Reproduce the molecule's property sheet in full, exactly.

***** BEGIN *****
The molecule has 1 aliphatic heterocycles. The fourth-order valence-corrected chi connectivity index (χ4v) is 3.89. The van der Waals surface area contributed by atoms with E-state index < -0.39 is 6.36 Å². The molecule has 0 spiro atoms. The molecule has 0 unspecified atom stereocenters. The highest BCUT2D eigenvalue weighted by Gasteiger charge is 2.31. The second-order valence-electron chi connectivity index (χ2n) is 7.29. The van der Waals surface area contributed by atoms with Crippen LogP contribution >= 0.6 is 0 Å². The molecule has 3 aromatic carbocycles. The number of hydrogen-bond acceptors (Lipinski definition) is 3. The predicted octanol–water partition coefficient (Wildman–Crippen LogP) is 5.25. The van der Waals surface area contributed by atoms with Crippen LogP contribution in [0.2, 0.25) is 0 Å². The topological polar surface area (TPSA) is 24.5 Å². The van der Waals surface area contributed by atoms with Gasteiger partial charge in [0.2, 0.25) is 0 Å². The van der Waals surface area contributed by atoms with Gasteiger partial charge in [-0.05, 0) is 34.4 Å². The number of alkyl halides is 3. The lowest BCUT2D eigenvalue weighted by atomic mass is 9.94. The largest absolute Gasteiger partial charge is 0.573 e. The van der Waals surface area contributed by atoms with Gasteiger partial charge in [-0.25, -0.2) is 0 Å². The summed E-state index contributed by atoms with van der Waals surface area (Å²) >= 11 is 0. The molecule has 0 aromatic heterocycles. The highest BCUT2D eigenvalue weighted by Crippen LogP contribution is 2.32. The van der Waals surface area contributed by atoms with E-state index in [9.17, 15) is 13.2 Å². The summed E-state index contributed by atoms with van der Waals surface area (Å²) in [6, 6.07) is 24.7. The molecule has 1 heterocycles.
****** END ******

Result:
The molecule has 1 aliphatic heterocycles. The fourth-order valence-corrected chi connectivity index (χ4v) is 3.89. The van der Waals surface area contributed by atoms with E-state index < -0.39 is 6.36 Å². The molecule has 0 spiro atoms. The molecule has 0 unspecified atom stereocenters. The highest BCUT2D eigenvalue weighted by Gasteiger charge is 2.31. The second-order valence-electron chi connectivity index (χ2n) is 7.29. The van der Waals surface area contributed by atoms with Crippen LogP contribution >= 0.6 is 0 Å². The molecule has 3 aromatic carbocycles. The number of hydrogen-bond acceptors (Lipinski definition) is 3. The predicted octanol–water partition coefficient (Wildman–Crippen LogP) is 5.25. The van der Waals surface area contributed by atoms with Crippen LogP contribution in [0.2, 0.25) is 0 Å². The topological polar surface area (TPSA) is 24.5 Å². The van der Waals surface area contributed by atoms with Gasteiger partial charge in [0.2, 0.25) is 0 Å². The van der Waals surface area contributed by atoms with Gasteiger partial charge in [-0.05, 0) is 34.4 Å². The number of alkyl halides is 3. The lowest BCUT2D eigenvalue weighted by atomic mass is 9.94. The largest absolute Gasteiger partial charge is 0.573 e. The van der Waals surface area contributed by atoms with Gasteiger partial charge in [-0.25, -0.2) is 0 Å². The summed E-state index contributed by atoms with van der Waals surface area (Å²) >= 11 is 0. The molecule has 0 aromatic heterocycles. The highest BCUT2D eigenvalue weighted by Crippen LogP contribution is 2.32. The van der Waals surface area contributed by atoms with E-state index in [9.17, 15) is 13.2 Å². The summed E-state index contributed by atoms with van der Waals surface area (Å²) in [6, 6.07) is 24.7. The molecule has 1 heterocycles.